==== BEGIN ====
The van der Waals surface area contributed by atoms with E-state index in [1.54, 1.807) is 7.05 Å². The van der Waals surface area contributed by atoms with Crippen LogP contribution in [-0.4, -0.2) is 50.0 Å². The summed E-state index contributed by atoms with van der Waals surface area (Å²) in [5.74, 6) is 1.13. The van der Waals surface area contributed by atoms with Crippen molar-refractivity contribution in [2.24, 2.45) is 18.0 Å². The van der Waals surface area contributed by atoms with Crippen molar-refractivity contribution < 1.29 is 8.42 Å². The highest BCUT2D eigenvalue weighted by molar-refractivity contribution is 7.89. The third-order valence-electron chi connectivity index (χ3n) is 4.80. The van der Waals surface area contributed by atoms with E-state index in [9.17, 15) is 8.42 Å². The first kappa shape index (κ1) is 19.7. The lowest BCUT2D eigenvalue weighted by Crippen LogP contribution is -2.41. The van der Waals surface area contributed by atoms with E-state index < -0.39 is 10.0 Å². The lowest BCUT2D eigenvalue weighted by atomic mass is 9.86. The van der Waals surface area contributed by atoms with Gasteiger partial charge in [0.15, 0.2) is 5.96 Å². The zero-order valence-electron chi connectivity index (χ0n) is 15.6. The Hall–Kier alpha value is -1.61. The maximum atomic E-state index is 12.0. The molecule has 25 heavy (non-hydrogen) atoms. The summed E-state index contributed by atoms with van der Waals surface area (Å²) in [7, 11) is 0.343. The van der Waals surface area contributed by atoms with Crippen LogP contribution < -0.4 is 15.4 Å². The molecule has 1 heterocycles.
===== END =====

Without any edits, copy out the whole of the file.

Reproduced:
The van der Waals surface area contributed by atoms with E-state index in [1.54, 1.807) is 7.05 Å². The van der Waals surface area contributed by atoms with Crippen LogP contribution in [-0.4, -0.2) is 50.0 Å². The summed E-state index contributed by atoms with van der Waals surface area (Å²) in [5.74, 6) is 1.13. The van der Waals surface area contributed by atoms with Crippen molar-refractivity contribution in [2.24, 2.45) is 18.0 Å². The van der Waals surface area contributed by atoms with Crippen molar-refractivity contribution < 1.29 is 8.42 Å². The highest BCUT2D eigenvalue weighted by molar-refractivity contribution is 7.89. The third-order valence-electron chi connectivity index (χ3n) is 4.80. The van der Waals surface area contributed by atoms with E-state index in [9.17, 15) is 8.42 Å². The first kappa shape index (κ1) is 19.7. The lowest BCUT2D eigenvalue weighted by Crippen LogP contribution is -2.41. The van der Waals surface area contributed by atoms with E-state index < -0.39 is 10.0 Å². The lowest BCUT2D eigenvalue weighted by atomic mass is 9.86. The van der Waals surface area contributed by atoms with Gasteiger partial charge in [0.15, 0.2) is 5.96 Å². The zero-order valence-electron chi connectivity index (χ0n) is 15.6. The Hall–Kier alpha value is -1.61. The maximum atomic E-state index is 12.0. The molecule has 25 heavy (non-hydrogen) atoms. The summed E-state index contributed by atoms with van der Waals surface area (Å²) in [7, 11) is 0.343. The van der Waals surface area contributed by atoms with Crippen LogP contribution < -0.4 is 15.4 Å². The molecule has 1 heterocycles.